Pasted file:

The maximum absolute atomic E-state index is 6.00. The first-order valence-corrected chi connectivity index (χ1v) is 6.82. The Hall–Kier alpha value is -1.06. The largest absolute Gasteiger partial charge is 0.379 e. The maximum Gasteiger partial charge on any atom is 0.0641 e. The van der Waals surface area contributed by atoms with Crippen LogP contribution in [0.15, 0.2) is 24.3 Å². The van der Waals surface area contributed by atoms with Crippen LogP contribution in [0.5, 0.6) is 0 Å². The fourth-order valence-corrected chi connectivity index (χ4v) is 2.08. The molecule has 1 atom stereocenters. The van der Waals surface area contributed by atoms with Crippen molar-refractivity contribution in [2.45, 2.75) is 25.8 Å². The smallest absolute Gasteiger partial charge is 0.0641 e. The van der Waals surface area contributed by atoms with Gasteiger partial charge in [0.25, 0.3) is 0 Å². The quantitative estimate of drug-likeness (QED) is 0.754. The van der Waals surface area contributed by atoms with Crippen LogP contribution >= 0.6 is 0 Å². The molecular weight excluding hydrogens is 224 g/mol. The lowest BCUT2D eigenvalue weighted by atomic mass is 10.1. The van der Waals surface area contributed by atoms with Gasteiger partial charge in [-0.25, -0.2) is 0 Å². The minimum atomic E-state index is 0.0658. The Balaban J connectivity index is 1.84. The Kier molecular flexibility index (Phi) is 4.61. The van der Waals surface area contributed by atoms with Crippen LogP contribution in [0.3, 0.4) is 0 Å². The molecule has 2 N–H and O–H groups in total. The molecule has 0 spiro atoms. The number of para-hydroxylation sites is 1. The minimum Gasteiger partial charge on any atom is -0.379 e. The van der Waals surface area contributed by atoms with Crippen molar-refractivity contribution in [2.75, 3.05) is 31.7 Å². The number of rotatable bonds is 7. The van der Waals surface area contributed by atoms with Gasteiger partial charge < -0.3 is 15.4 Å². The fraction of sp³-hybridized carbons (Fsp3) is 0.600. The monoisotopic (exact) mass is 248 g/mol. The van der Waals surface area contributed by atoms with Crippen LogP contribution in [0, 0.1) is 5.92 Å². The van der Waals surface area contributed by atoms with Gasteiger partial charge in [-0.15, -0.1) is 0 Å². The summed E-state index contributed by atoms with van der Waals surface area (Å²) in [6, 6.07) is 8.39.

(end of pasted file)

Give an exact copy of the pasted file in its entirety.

The maximum absolute atomic E-state index is 6.00. The first-order valence-corrected chi connectivity index (χ1v) is 6.82. The Hall–Kier alpha value is -1.06. The largest absolute Gasteiger partial charge is 0.379 e. The maximum Gasteiger partial charge on any atom is 0.0641 e. The van der Waals surface area contributed by atoms with Crippen LogP contribution in [0.15, 0.2) is 24.3 Å². The van der Waals surface area contributed by atoms with Crippen LogP contribution in [0.5, 0.6) is 0 Å². The fourth-order valence-corrected chi connectivity index (χ4v) is 2.08. The molecule has 1 atom stereocenters. The van der Waals surface area contributed by atoms with Crippen molar-refractivity contribution in [2.45, 2.75) is 25.8 Å². The smallest absolute Gasteiger partial charge is 0.0641 e. The van der Waals surface area contributed by atoms with Gasteiger partial charge in [0.25, 0.3) is 0 Å². The quantitative estimate of drug-likeness (QED) is 0.754. The van der Waals surface area contributed by atoms with Crippen LogP contribution >= 0.6 is 0 Å². The molecular weight excluding hydrogens is 224 g/mol. The lowest BCUT2D eigenvalue weighted by atomic mass is 10.1. The van der Waals surface area contributed by atoms with Gasteiger partial charge in [-0.25, -0.2) is 0 Å². The minimum atomic E-state index is 0.0658. The Balaban J connectivity index is 1.84. The Kier molecular flexibility index (Phi) is 4.61. The van der Waals surface area contributed by atoms with Crippen LogP contribution in [0.3, 0.4) is 0 Å². The molecule has 2 N–H and O–H groups in total. The molecule has 0 spiro atoms. The number of para-hydroxylation sites is 1. The minimum Gasteiger partial charge on any atom is -0.379 e. The van der Waals surface area contributed by atoms with Crippen molar-refractivity contribution in [2.75, 3.05) is 31.7 Å². The number of rotatable bonds is 7. The van der Waals surface area contributed by atoms with Gasteiger partial charge < -0.3 is 15.4 Å². The fraction of sp³-hybridized carbons (Fsp3) is 0.600. The monoisotopic (exact) mass is 248 g/mol. The van der Waals surface area contributed by atoms with Crippen LogP contribution in [0, 0.1) is 5.92 Å². The van der Waals surface area contributed by atoms with Gasteiger partial charge in [-0.15, -0.1) is 0 Å². The summed E-state index contributed by atoms with van der Waals surface area (Å²) in [6, 6.07) is 8.39.